"Left to Tell" protagonist Immacule Ilibagiza currently resides in the United States.

In April of 1994, one of the most horrific events in the history of humanity occurred in the nation of Rwanda as nearly 600,000 Tutsi, Twa and moderate Hutu were murdered at the hands of soldiers, gangs and their own neighbors. This massacre led to the continuation of the Rwandan Civil War, a conflict that involved the surrounding nations of Zaire (now the Democratic Republic of the Congo) and Uganda.

Nearly 600,000 people were executed in three months.

In her autobiography “Left to Tell: Discovering God Amidst the Rwandan Holocaust”, author Immaculée Ilibagiza illustrates the horrors of the war and her survival ­— as a Tutsi herself — through the genocide.

By hiding in a bathroom with an area of barely 12 feet, Ilibagiza was able to survive the genocide with seven other women. They hid there for 91 days.

During this time, her entire family (except for her brother Aimable, who was studying in Senegal) was murdered by the Hutu extremists and government soldiers. Perhaps the most difficult part of the autobiography to read is her descriptions of how each family member died, making the reader feel like it is their brother being slain by a machete, their friends and family members being gunned down in churches with no escape.

Even with the atrocities committed against her and her family, Ilibagiza has found the strength to forgive her family’s murderers.

“I knew that my heart and mind would always be tempted to feel anger — to find blame and hate,” Ilibagiza writes. “But I resolved that when the negative feelings came upon me, I wouldn’t wait for them to grow or fester. I would always turn immediately to the Source of all true power: I would turn to God and let His love and forgiveness protect and save me.”

I once had the opportunity to hear Ilibagiza tell her story live. I saw a scale replica of the bathroom she hid in. It shocked me to think that the someone who had been subjected to so much pain and suffering could forgive so easily.

But upon reading her autobiography, I realized that none of what she experienced was easy, least of all her offering of forgiveness.

It was in her hour of need that she found the power of forgiveness, not for the sake of others, but for her own personal healing. She knew that if she did not forgive the genocidaires — those who committed the horrific atrocities during the genocide — she would become just like them: twisted by hatred.

The relevancy of her experience is powerful twenty-six years later. The United States stands on the edge of a knife, waiting to see if Donald Trump — a man who has sworn not to accept the results of a “rigged” election — will peacefully hand over power to the victorious Joe Biden, or if he will call on his supporters to “save true democracy” by fighting to protect him after he “won” the recent election.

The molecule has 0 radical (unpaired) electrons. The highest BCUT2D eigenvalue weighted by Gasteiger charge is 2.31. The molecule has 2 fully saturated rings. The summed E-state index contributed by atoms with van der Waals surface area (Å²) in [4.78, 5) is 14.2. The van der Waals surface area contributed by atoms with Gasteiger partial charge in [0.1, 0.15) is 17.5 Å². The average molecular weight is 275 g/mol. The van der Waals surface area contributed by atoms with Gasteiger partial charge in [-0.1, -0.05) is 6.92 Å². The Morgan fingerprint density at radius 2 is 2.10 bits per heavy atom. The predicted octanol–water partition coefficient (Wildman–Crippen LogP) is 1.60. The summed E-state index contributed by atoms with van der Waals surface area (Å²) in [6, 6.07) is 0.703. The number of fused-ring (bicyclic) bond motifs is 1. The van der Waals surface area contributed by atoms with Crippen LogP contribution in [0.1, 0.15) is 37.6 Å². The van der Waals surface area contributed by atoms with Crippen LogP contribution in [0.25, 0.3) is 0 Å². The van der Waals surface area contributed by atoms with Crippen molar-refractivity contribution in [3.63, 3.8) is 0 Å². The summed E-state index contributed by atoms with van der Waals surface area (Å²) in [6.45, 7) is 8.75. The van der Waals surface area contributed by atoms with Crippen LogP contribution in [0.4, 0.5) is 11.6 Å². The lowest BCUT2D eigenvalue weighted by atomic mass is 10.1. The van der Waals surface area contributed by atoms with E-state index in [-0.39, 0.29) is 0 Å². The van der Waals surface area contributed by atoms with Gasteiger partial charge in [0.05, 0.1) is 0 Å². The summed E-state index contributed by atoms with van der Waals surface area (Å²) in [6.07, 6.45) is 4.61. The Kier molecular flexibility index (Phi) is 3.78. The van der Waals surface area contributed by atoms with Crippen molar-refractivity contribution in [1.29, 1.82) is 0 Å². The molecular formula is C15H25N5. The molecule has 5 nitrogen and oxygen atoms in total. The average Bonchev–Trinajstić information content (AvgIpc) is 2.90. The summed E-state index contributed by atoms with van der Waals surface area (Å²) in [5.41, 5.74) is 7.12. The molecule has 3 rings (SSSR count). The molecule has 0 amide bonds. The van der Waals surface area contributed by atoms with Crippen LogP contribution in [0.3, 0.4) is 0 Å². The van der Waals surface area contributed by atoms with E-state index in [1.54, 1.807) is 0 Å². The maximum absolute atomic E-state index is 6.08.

Already, rumors of reprisal attacks against minorities and presumed Biden supporters have gripped the nation.

The parallels between today and Rwanda of 1994 are frightening. The Rwandan Civil War was recommenced by the murder of the current president a Hutu which drove Hutu extremists to target their Tutsi countrymen. Identifying Tutsi was more political than racial, as people of different tribes were mostly physically indistinguishable and therefore mandated to carry identity cards that signaled their tribal affiliations.

What we must take away from “Left to Tell” is not a single one of us, can say that atrocities like those of the Rwandan Genocide “will never happen to us” and that “that’ll never happen here, not in this town.” When we think like that, we dismiss the dirty looks our neighbors give us, the dehumanizing propaganda coming from governmental leaders and the sight of people stockpiling weapons, only realizing the danger too late when the weapons are pointed right in our faces.

Let us instead find common ground in this time, taking Ilibagiza’s lead by forgiving the ill we have all experienced up until this very moment. For in her words in Left to Tell, “[The] battle to survive. . .  would have to be fought inside of [us].”

Immaculée Ilibagiza now resides in the U.S.

Red Kwenda is a staff writer. Follow him on Twitter: @redkwendawriter.

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